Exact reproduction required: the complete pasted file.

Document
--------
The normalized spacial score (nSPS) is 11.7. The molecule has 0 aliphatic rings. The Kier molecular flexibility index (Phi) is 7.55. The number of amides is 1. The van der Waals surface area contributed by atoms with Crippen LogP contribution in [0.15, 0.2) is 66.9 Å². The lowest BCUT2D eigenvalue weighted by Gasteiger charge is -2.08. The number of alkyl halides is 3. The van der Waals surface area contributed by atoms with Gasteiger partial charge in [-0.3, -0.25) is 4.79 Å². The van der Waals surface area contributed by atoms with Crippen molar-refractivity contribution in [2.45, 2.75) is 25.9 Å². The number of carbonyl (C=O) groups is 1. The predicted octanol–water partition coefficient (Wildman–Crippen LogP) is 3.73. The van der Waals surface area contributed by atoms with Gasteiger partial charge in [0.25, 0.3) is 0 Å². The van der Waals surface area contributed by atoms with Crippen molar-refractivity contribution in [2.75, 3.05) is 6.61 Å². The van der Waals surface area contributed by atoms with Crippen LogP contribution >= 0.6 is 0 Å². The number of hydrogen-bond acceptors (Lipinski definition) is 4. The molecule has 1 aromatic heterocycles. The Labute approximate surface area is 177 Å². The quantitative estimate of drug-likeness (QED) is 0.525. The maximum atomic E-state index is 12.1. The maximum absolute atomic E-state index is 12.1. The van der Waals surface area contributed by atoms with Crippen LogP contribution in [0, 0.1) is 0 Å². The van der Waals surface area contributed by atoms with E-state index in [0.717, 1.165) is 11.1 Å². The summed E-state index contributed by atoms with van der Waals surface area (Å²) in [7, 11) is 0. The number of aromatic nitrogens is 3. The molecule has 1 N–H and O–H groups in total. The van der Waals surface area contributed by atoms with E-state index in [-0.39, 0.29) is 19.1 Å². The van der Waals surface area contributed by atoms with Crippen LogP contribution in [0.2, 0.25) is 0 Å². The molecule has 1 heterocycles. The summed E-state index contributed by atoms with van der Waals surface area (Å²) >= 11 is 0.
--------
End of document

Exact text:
The normalized spacial score (nSPS) is 11.7. The molecule has 0 aliphatic rings. The Kier molecular flexibility index (Phi) is 7.55. The number of amides is 1. The van der Waals surface area contributed by atoms with Crippen LogP contribution in [0.15, 0.2) is 66.9 Å². The lowest BCUT2D eigenvalue weighted by Gasteiger charge is -2.08. The number of alkyl halides is 3. The van der Waals surface area contributed by atoms with Gasteiger partial charge in [-0.3, -0.25) is 4.79 Å². The van der Waals surface area contributed by atoms with Crippen molar-refractivity contribution in [2.45, 2.75) is 25.9 Å². The number of carbonyl (C=O) groups is 1. The predicted octanol–water partition coefficient (Wildman–Crippen LogP) is 3.73. The van der Waals surface area contributed by atoms with Gasteiger partial charge in [0.25, 0.3) is 0 Å². The van der Waals surface area contributed by atoms with Crippen molar-refractivity contribution in [2.75, 3.05) is 6.61 Å². The van der Waals surface area contributed by atoms with Crippen LogP contribution >= 0.6 is 0 Å². The number of hydrogen-bond acceptors (Lipinski definition) is 4. The molecule has 1 aromatic heterocycles. The Labute approximate surface area is 177 Å². The quantitative estimate of drug-likeness (QED) is 0.525. The maximum atomic E-state index is 12.1. The maximum absolute atomic E-state index is 12.1. The van der Waals surface area contributed by atoms with Crippen LogP contribution in [0, 0.1) is 0 Å². The van der Waals surface area contributed by atoms with E-state index in [0.717, 1.165) is 11.1 Å². The summed E-state index contributed by atoms with van der Waals surface area (Å²) in [7, 11) is 0. The number of aromatic nitrogens is 3. The molecule has 1 N–H and O–H groups in total. The van der Waals surface area contributed by atoms with E-state index in [-0.39, 0.29) is 19.1 Å². The van der Waals surface area contributed by atoms with Crippen LogP contribution in [0.2, 0.25) is 0 Å². The molecule has 1 heterocycles. The summed E-state index contributed by atoms with van der Waals surface area (Å²) >= 11 is 0.